- 18 months, 2 blogs, Six Figures
- A Little History of Philosophy
- Anything You Want
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- Augmented Humanity
- Being Happy
- Body of Work
- Busy Doing Nothing
- Choose Yourself!
- Chris Brogan Personal Branding Guide
- Coding Democracy
- Crush It!
- Cult of the Dead Cow: How the Original Hacking Supergroup Might Just Save the World
- Data & Goliath
- Deep Work
- Driven to Distraction at Work: How to Focus and Be More Productive
- Drive: The Surprising Truth About What Motivates Us
- Ego Is the Enemy
- Escape from Cubicle Nation
- Essentialism: The Disciplined Pursuit of Less
- Everyone is an Expert
- Evil Plans: Having Fun on the Road to World Domination
- Fahrenheit 451
- Find Your First Profitable Idea
- Find Your Why: A Practical Guide for Discovering Purpose for You and Your Team
- Freedom, Money, Time – and the Key to Creative Success
- Getting Real
- Getting Started with Open Source Development
- Getting Things Done
- Hackers: Heroes of the Computer Revolution by Steven Levy
- Hackers & Painters
- Ham on Rye
- How to Be an Anticapitalist in the 21st Century
- How to be Yourself
- How to Do What You Love & Earn What You’re Worth as a Programmer
- How to Keep Your Cool: An Ancient Guide to Anger Management
- Ignore Everybody
- Ikigai: The Japanese Secret to a Long and Happy Life
- In the Plex: How Google Thinks, Works, and Shapes Our Lives
- I Will Teach You to Be Rich
- Lean In: Women, Work, and the Will to Lead
- Letters from a Stoic
- Like a Thief in Broad Daylight
- Linchpin: Are You Indispensable?
- Little Brother
- Living and Working in Switzerland
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- Manage Your Day-to-Day: 99U
- Me 2.0
- Mindfulness in Plain English
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- MNT Reform Operator Handbook
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- The Concept of Anxiety
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- The Cucumber Book
- The Five Elements of Effective Thinking
- The Four Horsemen
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- The Macintosh Way
- The Magic of reality
- The Obstacle Is the Way: The Timeless Art of Turning Trials into Triumph
- The Passionate Programmer
- The Power of Eye Contact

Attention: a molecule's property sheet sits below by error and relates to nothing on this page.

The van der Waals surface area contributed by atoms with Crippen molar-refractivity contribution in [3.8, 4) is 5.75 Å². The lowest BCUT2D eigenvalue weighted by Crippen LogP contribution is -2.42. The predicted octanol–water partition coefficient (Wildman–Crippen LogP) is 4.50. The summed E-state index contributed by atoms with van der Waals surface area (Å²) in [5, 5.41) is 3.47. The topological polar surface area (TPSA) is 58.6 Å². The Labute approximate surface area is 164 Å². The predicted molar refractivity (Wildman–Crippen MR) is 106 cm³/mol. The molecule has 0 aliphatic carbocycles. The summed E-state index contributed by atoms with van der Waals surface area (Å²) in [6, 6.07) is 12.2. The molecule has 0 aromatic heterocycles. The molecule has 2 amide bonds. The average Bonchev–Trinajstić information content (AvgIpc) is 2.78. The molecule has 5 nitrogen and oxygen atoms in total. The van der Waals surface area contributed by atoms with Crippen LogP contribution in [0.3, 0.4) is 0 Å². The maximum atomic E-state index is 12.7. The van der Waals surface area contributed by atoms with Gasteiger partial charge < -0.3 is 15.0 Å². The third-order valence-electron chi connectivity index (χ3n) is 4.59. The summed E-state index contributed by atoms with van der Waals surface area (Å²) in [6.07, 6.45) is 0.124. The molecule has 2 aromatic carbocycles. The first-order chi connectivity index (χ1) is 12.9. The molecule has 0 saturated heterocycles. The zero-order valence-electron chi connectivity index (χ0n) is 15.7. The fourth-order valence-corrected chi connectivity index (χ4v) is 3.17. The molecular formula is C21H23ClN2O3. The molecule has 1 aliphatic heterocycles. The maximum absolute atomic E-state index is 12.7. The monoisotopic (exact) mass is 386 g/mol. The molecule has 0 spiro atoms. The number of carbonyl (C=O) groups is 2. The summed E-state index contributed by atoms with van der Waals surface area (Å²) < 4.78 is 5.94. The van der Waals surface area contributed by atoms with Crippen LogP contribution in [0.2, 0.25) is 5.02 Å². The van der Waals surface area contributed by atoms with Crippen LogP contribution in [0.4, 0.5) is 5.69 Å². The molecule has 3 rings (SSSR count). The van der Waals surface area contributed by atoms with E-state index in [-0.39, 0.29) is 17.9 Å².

- The Power of Full Engagement
- The Principles of Product Development Flow: Second Generation Lean Product Development
- The Slavery of Our Times
- The Software Craftsman
- This is not a Drill
- Thrilled to Death
- Tiempos recios
- Who: The A Method for Hiring
- _why poignant guide to ruby
- Why Work Sucks and How to Fix It: No Schedules, No Meetings, No Joke–the Simple Change That Can Make Your Job Terrific
- Zero to One
- Žižek’s Jokes: Did You Hear the One about Hegel and Negation?
by Mark Fisher
So long as we believe (in our hearts) that capitalism is bad, we are free to continue to participate in capitalist exchange
The fantasy being that western consumerism, far from being intrinsically implicated in systemic global inequalities, could itself solve them. All we have to do is buy the right products.
We see this trend happening more and more nowadays with companies that sell bio, fair-trade, etc, which even when being better, they are still promoting consumerism.
The relationship between capitalism and eco-disaster is neither coincidental nor accidental: capital's `need of a constantly expanding market`, its `growth fetish`, mean that capitalism is by its very nature opposed to any notion of sustainability.
Education as a lifelong process ... Training that persists for as long as your working life continues ... Work you take home with you ... Working from home, homing from work. A consequence of this `indefinite` mode of power is that external surveillance is succeeded by internal policing.
Control societies are based on debt rather than enclosure; but there is a way in which the current education system both indents and encloses students. Pay for your own exploitation, the logic insists - get into debt so you can get the same McJob you could have walked into if you'd left school at sixteen.
Does anyone really think, for instance, that things would improve if we replaced the whole managerial and banking class with a whole new set of (`better`) people? Surely, on the contrary, and that while the structure remains, the vices will reproduce themselves.
Freedom, Spinoza shows, is something that can be achieved only when we can apprehend the real causes of our actions, when we can set aside the `sad passions` that intoxicate and entrance us ... what we see instead is a reductive, hedonic model of health which is all about `feeling and looking good`. To tell people of how to lose weight, or how to decorate their house, is acceptable; but to call for any kind of cultural improvement is to be oppressive and elitist.
the goal of a genuinely new left should not be to take over the state but to subordinate the sate to the general will
We need to begin, as if for the first time, to develop strategies against a Capital which presents itself as ontologically, as well as geographically, ubiquitous.
Nothing contradicts capitalism's constitutive imperative towards growth more than the concept of rationing goods and resources.